Half way into this extraordinary novel the major protagonist, the gentle and scholarly Ayatollah Rastani, is being subjected to a gruelling interrogation. There has just been a major terrorist outrage in Iraq; the TV screens are full of carnage and mayhem, and the Middle East seems ready to explode into an intra-Islamic civil war. In the UK self-appointed anti-Muslim demagogues and lordly secularists are united in shrill condemnation, convinced that the upsurge of violence will ‘bleed back’ into the UK, engulfing the fragile fabric of community relations in a Shi’a-Sunni rivalry that has simmered since the earliest days of the Muslim umma. Rastani, recently deported from the USA, quickly assumes the role of scapegoat number one.
The shady MI5 investigators want to find out how much he knows and who he thinks is responsible. At first he manages to expose the narrowness of their thinking, but the interview takes on a sharper edge when it moves to Rastani’s political philosophy. How would he encourage a constructive approach among the different Muslim factions? And in the war of ideas whose side is he really on? At this point he pauses and, all too aware of the danger of incriminating himself, replies: ‘Has it ever occurred to you that both sides in the war of ideas could be overcome by far greater ideas?’
That in a nutshell is what Bleedback is all about. At the surface level it’s a thriller – not exactly James Bond meets Osama bin Laden but a brilliantly evocative and action-packed clash of goodies and baddies that would not be out of place in a Hollywood blockbuster. Dig a little deeper and what emerges is something more like classical epic or grand opera without the music: rich and complex characters caught up in a cosmic drama that brings out the best and the worst in poor suffering humanity.
This particular war of ideas is fought out in a fast-moving narrative which takes us from the deserts of Turkmenistan and the blood-spattered souks of Baghdad to the club-land of London and the boardrooms of New York. Rastani’s greater ideas emerge not from the so-called ‘clash of civilisations’ but through the more diffuse yet creative interaction of three major characters.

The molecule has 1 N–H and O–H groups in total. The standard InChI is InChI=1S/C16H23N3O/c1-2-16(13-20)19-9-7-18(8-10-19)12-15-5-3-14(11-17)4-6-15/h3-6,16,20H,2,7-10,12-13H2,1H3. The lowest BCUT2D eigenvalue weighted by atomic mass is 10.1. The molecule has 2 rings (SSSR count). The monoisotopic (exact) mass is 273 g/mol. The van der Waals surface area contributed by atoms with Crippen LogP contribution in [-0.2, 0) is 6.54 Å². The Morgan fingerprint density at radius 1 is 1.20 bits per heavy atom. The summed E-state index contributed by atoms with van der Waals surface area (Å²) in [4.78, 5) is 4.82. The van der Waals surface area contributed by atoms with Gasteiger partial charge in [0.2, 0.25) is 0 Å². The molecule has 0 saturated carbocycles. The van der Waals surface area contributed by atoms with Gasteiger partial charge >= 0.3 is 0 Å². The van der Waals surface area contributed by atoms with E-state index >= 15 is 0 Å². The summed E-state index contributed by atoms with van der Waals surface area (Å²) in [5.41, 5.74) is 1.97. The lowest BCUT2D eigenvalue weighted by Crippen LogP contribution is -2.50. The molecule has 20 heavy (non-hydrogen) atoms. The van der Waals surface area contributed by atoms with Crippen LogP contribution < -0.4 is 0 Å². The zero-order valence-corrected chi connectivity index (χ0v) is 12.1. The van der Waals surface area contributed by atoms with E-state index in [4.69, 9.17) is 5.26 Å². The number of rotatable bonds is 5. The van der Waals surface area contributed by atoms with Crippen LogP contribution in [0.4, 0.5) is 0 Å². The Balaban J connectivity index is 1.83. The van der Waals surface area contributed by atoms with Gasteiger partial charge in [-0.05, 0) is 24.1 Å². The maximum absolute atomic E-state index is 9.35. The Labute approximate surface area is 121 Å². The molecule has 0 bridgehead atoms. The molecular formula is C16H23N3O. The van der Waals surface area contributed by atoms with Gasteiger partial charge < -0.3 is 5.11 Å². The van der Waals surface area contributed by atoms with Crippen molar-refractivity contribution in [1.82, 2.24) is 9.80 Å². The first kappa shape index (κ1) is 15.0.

Rastani himself is a sometime intimate of Ayatollah Khomeini who was forced to flee from the upheavals of the Iranian revolution. Popular without being populist, he is not spared the dilemmas of the spiritual leader who is called to enter the political world on behalf of those he loves. In London, together with his devoted son, Farzan, he finds refuge with the family of an old Jewish friend and a feisty Irish Catholic theologian. This unlikely interreligious community forms the still point around which the action turns.
Atamar Anagul, once a strategist with Al Qaida, finds himself reluctantly prised out of a retirement breeding horses to master-mind a new campaign of terrorism and murder. He is the disillusioned idealist, all too conscious that his team of precocious young jihadis can muster little by way of intellectual credibility. The third major storyline centres around Aleksandr Kozhevnikov, a jaded Russian intelligence officer with a weakness for beautiful women and expensive whisky. His political masters have given him the task of infiltrating a multi-million dollar private security company which has a vested interest in destabilising an already volatile situation in the Middle East.